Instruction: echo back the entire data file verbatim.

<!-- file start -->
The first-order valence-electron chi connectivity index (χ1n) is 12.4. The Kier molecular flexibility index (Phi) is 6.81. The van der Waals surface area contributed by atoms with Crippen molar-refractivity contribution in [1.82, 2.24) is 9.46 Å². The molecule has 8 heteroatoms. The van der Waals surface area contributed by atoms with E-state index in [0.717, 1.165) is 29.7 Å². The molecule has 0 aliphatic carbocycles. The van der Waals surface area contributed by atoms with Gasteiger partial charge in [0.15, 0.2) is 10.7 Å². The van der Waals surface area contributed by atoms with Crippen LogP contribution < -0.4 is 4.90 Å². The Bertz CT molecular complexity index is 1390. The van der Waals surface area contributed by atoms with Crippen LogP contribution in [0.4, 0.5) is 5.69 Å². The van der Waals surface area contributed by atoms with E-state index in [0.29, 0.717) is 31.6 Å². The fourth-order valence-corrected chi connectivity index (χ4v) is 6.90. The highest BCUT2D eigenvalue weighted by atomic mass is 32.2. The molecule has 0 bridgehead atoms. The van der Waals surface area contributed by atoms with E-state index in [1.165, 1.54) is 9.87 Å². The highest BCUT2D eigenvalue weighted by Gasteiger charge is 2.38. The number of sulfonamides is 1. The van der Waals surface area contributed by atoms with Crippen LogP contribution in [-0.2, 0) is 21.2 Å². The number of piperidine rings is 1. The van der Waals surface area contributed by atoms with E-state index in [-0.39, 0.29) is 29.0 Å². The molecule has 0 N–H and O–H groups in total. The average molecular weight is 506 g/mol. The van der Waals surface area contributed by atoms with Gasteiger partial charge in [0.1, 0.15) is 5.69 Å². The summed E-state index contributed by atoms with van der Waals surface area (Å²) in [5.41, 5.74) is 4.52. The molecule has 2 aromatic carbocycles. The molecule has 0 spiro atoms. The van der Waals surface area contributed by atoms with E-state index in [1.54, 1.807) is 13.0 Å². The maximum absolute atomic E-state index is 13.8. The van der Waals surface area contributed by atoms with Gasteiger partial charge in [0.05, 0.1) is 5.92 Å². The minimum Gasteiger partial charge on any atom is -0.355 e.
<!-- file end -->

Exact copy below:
The first-order valence-electron chi connectivity index (χ1n) is 12.4. The Kier molecular flexibility index (Phi) is 6.81. The van der Waals surface area contributed by atoms with Crippen molar-refractivity contribution in [1.82, 2.24) is 9.46 Å². The molecule has 8 heteroatoms. The van der Waals surface area contributed by atoms with E-state index in [0.717, 1.165) is 29.7 Å². The molecule has 0 aliphatic carbocycles. The van der Waals surface area contributed by atoms with Gasteiger partial charge in [0.15, 0.2) is 10.7 Å². The van der Waals surface area contributed by atoms with Crippen LogP contribution < -0.4 is 4.90 Å². The Bertz CT molecular complexity index is 1390. The van der Waals surface area contributed by atoms with Crippen LogP contribution in [0.4, 0.5) is 5.69 Å². The van der Waals surface area contributed by atoms with E-state index in [0.29, 0.717) is 31.6 Å². The fourth-order valence-corrected chi connectivity index (χ4v) is 6.90. The highest BCUT2D eigenvalue weighted by atomic mass is 32.2. The molecule has 0 bridgehead atoms. The van der Waals surface area contributed by atoms with E-state index in [1.165, 1.54) is 9.87 Å². The highest BCUT2D eigenvalue weighted by Gasteiger charge is 2.38. The number of sulfonamides is 1. The van der Waals surface area contributed by atoms with Crippen LogP contribution in [-0.2, 0) is 21.2 Å². The number of piperidine rings is 1. The van der Waals surface area contributed by atoms with E-state index in [-0.39, 0.29) is 29.0 Å². The molecule has 0 N–H and O–H groups in total. The average molecular weight is 506 g/mol. The van der Waals surface area contributed by atoms with Gasteiger partial charge in [0.1, 0.15) is 5.69 Å². The summed E-state index contributed by atoms with van der Waals surface area (Å²) in [5.41, 5.74) is 4.52. The molecule has 2 aromatic carbocycles. The molecule has 0 spiro atoms. The van der Waals surface area contributed by atoms with E-state index in [1.54, 1.807) is 13.0 Å². The maximum absolute atomic E-state index is 13.8. The van der Waals surface area contributed by atoms with Gasteiger partial charge in [0.05, 0.1) is 5.92 Å². The minimum Gasteiger partial charge on any atom is -0.355 e.